The EZLN 20 years on

Orsetta Bellani, Latinamerica Press (Photo: O.B.)

“There will be no house-museum or metal plaques where I was born and raised. Nor will there be anyone who lives off of having been Subcomandante Marcos. Nor will his name or rank be inherited. There will be no all-expenses-paid trips to speak abroad. There will be no transfer to nor (medical) attention received from any fancy hospitals. There will be no widows or heirs. There will be neither funerals, nor honors, nor statues, nor museums, nor awards — nothing that the system does to promote the cult of the individual or diminish the collective».

With these words, Subcomandante Marcos, the legendary spokesman of the Zapatista Army of National Liberation (EZLN), announced his “disappearance” to worldwide surprise. He did so on the morning of May 25, in Caracol de La Realidad, the headquarters of the autonomous Zapatista government deep in the Lacandon Jungle. Subcomandante Moisés replaced him as EZLN spokesman.

“It is our conviction and our practice that to rebel and fight, it is not necessary to have leaders, nor commanders, nor messiahs, nor saviors,” Marcos said from a raised platform in La Realidad, amid a dreamlike atmosphere of the jungle’s nighttime rainfall. “To fight, one only needs a bit of shame, some dignity, and a lot of organization.”

Example of coherence

The former EZLN spokesman described himself as a “botarga,” a media hoax created by the Zapatista communities. They decided to construct him, and now chose to make him disappear, believing it is no longer needed in an organization that believes in horizontality and power from below, and whose leadership is no longer mestizo but indigenous.

People applauded, chanted slogans. Some cried, perhaps more to alleviate the intensity of the moment than out of sadness. Ultimately, the decision to “disappear” Marcos, a figure that somehow concealed the everyday resistance of thousands of Zapatista supporters, was a strong example of coherence in an organization like the EZLN.

“We should have made an effort so the public would focus less on the image of Marcos in the early years,” Marcos admitted in a 2009 interview with Mexican journalist Laura Castellanos. “Subsequently, we tried to fix it, but we couldn’t.”

On Aug. 10, Marcos’ masked face unexpectedly reappeared in La Realidad during a news conference for the alternative press. Marcos, who now calls himself Subcomandante Galeano — a character he took on in a tribute to a Zapatista assassinated last May by opponents to the insurgent movement — criticized the for-profit media and announced the organization would only speak to the independent press. Only time will tell if Subcomandante Galeano will become the new Zapatista media myth.

Marcos’ disappearance happened at a moment of maturity for the EZLN, which in 20 years has made great strides and shown it has enough humility to change. Although in recent years it has been largely ignored by the media, the Zapatista political project continues.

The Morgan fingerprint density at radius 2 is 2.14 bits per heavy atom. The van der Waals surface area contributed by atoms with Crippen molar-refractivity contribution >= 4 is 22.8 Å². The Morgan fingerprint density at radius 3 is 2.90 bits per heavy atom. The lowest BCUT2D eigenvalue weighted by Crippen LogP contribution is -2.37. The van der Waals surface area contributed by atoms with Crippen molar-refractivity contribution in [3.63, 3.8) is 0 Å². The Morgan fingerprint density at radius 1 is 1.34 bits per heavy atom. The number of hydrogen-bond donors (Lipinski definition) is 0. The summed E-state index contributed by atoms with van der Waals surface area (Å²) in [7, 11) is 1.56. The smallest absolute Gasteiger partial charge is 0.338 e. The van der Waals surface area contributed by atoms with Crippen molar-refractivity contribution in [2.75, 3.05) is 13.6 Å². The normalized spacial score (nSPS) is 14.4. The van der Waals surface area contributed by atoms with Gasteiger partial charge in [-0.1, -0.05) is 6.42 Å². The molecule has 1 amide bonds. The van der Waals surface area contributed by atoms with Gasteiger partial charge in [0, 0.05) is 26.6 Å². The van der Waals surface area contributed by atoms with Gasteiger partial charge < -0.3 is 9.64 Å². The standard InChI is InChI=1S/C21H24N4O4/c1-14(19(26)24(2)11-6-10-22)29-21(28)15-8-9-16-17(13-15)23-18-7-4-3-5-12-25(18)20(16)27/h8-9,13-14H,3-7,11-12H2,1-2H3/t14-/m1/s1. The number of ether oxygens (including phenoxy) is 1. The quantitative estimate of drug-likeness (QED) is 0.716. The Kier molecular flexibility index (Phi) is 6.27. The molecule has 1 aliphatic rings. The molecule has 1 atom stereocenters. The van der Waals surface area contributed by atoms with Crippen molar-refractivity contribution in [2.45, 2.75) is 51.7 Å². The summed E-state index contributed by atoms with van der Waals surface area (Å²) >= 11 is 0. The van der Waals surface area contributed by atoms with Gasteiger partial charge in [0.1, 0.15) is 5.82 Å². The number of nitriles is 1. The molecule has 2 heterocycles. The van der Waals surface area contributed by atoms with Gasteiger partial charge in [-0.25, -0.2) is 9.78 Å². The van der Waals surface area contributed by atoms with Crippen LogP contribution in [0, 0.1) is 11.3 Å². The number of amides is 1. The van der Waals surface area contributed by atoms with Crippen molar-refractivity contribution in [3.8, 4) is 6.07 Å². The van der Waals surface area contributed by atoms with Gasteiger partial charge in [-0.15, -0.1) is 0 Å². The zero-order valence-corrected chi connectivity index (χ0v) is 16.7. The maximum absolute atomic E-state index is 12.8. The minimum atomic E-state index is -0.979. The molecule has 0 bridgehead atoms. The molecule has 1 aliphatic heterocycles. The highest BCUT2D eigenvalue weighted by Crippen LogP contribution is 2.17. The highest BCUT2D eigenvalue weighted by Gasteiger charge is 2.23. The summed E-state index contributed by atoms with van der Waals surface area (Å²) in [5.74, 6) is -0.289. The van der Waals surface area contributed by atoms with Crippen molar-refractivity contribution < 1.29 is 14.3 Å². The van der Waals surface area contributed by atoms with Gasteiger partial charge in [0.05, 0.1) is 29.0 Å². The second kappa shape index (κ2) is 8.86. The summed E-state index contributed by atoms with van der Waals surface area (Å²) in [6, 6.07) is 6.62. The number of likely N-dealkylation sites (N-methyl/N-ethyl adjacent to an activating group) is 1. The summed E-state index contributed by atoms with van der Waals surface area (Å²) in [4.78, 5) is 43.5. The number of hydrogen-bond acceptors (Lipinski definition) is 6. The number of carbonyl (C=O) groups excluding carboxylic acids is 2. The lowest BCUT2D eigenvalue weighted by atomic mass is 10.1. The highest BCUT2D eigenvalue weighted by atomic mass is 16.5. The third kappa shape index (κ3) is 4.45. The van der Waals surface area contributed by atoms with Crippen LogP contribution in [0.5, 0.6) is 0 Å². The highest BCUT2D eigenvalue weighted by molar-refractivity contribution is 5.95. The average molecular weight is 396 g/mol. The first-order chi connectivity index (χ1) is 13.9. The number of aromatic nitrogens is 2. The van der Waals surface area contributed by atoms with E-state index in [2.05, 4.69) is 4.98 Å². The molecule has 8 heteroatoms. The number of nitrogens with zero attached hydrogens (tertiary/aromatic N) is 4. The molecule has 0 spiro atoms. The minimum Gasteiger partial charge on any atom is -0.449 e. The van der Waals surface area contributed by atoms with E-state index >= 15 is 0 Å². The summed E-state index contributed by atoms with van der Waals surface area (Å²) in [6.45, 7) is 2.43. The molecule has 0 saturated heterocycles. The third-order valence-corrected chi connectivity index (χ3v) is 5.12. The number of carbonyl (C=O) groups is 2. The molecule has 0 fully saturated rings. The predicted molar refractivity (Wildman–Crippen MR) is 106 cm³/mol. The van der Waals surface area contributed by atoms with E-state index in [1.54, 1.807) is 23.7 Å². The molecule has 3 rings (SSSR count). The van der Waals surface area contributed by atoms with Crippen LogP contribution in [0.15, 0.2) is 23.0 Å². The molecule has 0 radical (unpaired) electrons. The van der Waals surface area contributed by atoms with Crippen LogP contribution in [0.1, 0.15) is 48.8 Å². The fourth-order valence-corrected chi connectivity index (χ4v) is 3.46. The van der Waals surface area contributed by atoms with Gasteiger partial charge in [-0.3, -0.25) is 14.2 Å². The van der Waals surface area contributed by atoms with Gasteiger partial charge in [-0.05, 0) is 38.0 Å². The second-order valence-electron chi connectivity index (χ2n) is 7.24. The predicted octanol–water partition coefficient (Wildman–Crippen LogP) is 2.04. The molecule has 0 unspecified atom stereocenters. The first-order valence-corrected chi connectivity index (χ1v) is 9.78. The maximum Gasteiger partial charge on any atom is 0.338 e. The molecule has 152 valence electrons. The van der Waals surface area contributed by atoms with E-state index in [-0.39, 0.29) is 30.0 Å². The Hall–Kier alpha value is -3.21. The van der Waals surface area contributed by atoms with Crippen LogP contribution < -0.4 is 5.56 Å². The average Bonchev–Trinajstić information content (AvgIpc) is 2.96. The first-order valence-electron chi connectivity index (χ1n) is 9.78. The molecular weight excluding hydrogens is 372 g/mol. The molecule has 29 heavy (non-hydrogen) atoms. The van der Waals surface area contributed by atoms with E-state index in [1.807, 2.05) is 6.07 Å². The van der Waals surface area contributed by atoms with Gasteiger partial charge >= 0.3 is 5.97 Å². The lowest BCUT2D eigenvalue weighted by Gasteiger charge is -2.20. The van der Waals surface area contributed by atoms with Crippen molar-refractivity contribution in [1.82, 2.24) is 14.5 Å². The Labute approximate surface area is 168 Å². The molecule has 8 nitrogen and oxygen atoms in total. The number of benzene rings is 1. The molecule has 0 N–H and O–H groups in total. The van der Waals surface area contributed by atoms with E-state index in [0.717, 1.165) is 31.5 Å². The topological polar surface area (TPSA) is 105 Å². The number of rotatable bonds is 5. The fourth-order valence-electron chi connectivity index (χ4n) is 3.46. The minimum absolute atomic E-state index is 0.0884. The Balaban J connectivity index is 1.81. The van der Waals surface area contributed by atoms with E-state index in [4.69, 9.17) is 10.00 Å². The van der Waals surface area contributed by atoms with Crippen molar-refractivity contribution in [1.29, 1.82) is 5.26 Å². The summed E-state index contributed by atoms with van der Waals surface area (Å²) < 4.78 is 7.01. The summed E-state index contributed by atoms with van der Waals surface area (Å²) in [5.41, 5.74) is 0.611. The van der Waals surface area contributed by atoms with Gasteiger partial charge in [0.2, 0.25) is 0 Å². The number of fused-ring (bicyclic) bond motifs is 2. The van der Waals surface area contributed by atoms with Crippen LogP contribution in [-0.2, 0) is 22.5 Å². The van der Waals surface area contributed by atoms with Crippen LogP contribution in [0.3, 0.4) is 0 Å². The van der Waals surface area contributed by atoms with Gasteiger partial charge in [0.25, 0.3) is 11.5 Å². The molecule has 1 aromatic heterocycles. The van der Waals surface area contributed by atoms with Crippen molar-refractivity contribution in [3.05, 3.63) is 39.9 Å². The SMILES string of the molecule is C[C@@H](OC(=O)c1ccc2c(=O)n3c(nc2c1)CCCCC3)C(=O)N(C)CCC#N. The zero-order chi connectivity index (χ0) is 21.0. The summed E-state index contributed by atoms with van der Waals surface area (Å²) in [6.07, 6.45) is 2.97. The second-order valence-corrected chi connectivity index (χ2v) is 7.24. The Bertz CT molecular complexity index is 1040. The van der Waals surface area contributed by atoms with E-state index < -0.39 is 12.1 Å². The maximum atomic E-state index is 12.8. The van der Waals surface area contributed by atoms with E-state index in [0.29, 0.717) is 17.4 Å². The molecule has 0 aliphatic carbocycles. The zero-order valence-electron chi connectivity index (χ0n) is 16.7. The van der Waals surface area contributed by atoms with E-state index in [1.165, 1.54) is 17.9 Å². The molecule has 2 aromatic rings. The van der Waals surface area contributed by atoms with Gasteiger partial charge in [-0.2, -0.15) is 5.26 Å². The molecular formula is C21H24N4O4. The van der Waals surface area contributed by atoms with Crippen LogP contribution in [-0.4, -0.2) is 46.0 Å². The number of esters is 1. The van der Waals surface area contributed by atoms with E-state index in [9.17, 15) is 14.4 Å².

After the betrayal by the government of commitments made in the San Andrés Accords, regarding the right to indigenous autonomy, in 2003 the EZLN decided to unilaterally exercise that right through the creation of the Juntas de Buen Gobierno, or Councils of Good Government, that reinforce the principle of “lead by obeying.” Despite the challenges, during the last 20 years in the autonomous communities, the political participation of women has increased, Zapatista teachers and doctors were trained, schools and clinics opened, and a judicial system was developed and often takes non-Zapatista cases because it is more efficient that the government courts.

Change in attitude

The armed insurrection of 1994 also resulted in an attitude change for much of the Mexican mestizo population toward the indigenous community.

“Before the uprising, the coletos [inhabitants of San Cristóbal de Las Casas, Chiapas] would explicitly express their racism toward indigenous people,” said Juan Blasco, professor at the Autonomous University of Chiapas (UNACH). “After the insurrection, the newspapers strongly criticized the residents of San Cristobal for their mistreatment of the indigenous population for centuries, and since then their attitude has change, at least in word.”

Moreover, the Zapatista uprising inspired a process that lead to other American native peoples becoming key figures in their countries’ politics. Another EZLN achievement was to bring attention to the marginalization of native communities, making the indigenous cause part of Mexico’s political agenda.

Still, the government instrumentally used the new demands to implement counterinsurgency strategies to drive people away from resistance. These are disguised as support for the indigenous population, which could turn into welfare programs or investments in infrastructure.

Nancy Zárate Castillo, former state coordinator for Chiapas of the Network for Sexual and Reproductive Rights in Mexico (DDSER), told Latinamerica Press that “investment in infrastructure by the government started after the Zapatista uprising. Now each municipal seat has a health clinic. Nevertheless, there remains a lack of human resources. The hospitals are empty.”

Article published by Latinamerica Press on 8.21.2014: